KING: Now, you know -- you think, rather, that the vast majority of Duke students are good kids, right?

DAGENHART: Absolutely, Larry. They work hard. Many of them go out into the community and help in community events. 99.9 percent of them are upstanding citizens, and we're proud to have them as neighbors. It's just a small segment of the community that has caused a large part of the problem.

KING: Thanks, John. John Dagenhart, president of the Trinity Park Neighborhood Association. We'd all agree that Duke University is one of the great schools in the world, right?


KING: What do you think this will do to them? If anything?

FULGINITI: I don't think it helps, obviously, when there's scandal and allegations surrounding the student body. Clearly, students as well as their parents are going to, you know, look closely at this, you know, student body and find out what's happening.

GERAGOS: The opposite -- I think the idea that they suspended this lacrosse program, that the coach was forced to resign and these three students were presumed guilty, I think it's outrageous. I don't know why anybody would want to go to a school where the president took that kind of outrageous action, as opposed to getting to the bottle to of this. What happens -- you know, what if it turns out that this is a false allegation? What do you do with the coach? What do you do with the program? What do you do with the three students? Who do you go at that point to say, hey, I'm sorry, we just destroyed all your lives?

KING: Stacey, has the prosecutor been too public?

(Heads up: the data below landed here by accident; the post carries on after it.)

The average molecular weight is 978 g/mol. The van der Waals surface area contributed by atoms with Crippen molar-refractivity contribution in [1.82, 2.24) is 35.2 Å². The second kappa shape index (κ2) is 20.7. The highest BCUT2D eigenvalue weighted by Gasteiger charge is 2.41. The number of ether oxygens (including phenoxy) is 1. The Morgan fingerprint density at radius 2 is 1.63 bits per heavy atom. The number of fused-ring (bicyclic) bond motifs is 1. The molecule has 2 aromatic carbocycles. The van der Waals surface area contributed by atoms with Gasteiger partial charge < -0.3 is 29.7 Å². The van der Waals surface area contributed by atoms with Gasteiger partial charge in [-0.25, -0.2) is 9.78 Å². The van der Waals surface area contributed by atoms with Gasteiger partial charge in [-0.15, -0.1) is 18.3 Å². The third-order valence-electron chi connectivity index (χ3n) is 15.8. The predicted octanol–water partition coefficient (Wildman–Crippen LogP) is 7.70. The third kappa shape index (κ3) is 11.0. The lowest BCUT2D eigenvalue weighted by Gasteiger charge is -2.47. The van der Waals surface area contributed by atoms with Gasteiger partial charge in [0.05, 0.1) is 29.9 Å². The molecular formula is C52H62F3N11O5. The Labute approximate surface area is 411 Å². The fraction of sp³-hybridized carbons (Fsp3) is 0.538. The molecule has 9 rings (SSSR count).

HONOWITZ: Well, I think most people would say that it was kind of a mistake for him to go out right off the bat and say he believed this victim. That was his personal feeling; that's his own opinion. But normally under most circumstances, the DA will come out and say it's pending investigation, I don't want to speak about it. We're going to get to the bottom of it, we're going to have the police go out.

So yes, it does present a problem, certainly if they are not going to file charges, and this DA came out and said that he has full faith in this victim.

GERAGOS: Yes, and that's what the problem is when you come out and you make all these statements. You make all these statements, and then DNA comes back negative. And if there's pictures that show a timeline, then the big problem you've got is, how do you not file a case after you've gone out publicly and vouched and done 50 hours worth of TV saying that it's there?

KING: Do you agree, Mary? Oh, Trent, I'm sorry, then Mary. COPELAND: Well, look, that's the big concern. I mean, I hope that this prosecutor will take one big step back. He won't concern himself with his own political fortunes and he's going to make the decision that, look, you know what, we just don't have enough evidence in this case.